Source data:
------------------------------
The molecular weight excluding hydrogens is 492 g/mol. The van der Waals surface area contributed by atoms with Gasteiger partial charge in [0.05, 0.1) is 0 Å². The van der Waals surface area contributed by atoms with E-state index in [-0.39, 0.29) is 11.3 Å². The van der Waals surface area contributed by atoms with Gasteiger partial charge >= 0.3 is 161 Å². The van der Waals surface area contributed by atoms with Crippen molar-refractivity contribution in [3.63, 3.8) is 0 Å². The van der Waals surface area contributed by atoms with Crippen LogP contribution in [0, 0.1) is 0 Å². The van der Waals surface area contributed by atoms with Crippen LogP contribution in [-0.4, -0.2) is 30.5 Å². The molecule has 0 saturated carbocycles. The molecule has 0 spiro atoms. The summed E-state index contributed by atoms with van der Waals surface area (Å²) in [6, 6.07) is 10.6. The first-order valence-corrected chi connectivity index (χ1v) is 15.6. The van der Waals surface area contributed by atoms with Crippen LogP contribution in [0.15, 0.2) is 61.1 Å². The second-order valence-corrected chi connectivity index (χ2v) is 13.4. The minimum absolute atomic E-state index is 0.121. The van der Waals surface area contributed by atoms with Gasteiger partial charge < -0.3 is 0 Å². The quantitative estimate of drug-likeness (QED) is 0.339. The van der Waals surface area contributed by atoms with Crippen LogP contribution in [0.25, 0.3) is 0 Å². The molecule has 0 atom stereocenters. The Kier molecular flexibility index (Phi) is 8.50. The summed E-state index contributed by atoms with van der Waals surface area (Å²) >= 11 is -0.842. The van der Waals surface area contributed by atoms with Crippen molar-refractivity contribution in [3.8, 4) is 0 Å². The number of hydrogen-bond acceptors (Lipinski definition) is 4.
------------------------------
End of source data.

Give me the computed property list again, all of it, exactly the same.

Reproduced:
The molecular weight excluding hydrogens is 492 g/mol. The van der Waals surface area contributed by atoms with Gasteiger partial charge in [0.05, 0.1) is 0 Å². The van der Waals surface area contributed by atoms with E-state index in [-0.39, 0.29) is 11.3 Å². The van der Waals surface area contributed by atoms with Gasteiger partial charge >= 0.3 is 161 Å². The van der Waals surface area contributed by atoms with Crippen molar-refractivity contribution in [3.63, 3.8) is 0 Å². The van der Waals surface area contributed by atoms with Crippen LogP contribution in [0, 0.1) is 0 Å². The van der Waals surface area contributed by atoms with Crippen LogP contribution in [-0.4, -0.2) is 30.5 Å². The molecule has 0 saturated carbocycles. The molecule has 0 spiro atoms. The summed E-state index contributed by atoms with van der Waals surface area (Å²) in [6, 6.07) is 10.6. The first-order valence-corrected chi connectivity index (χ1v) is 15.6. The van der Waals surface area contributed by atoms with Crippen LogP contribution in [0.15, 0.2) is 61.1 Å². The second-order valence-corrected chi connectivity index (χ2v) is 13.4. The minimum absolute atomic E-state index is 0.121. The van der Waals surface area contributed by atoms with Gasteiger partial charge < -0.3 is 0 Å². The quantitative estimate of drug-likeness (QED) is 0.339. The van der Waals surface area contributed by atoms with Crippen LogP contribution in [0.25, 0.3) is 0 Å². The molecule has 0 atom stereocenters. The Kier molecular flexibility index (Phi) is 8.50. The summed E-state index contributed by atoms with van der Waals surface area (Å²) >= 11 is -0.842. The van der Waals surface area contributed by atoms with Crippen molar-refractivity contribution in [3.8, 4) is 0 Å². The number of hydrogen-bond acceptors (Lipinski definition) is 4.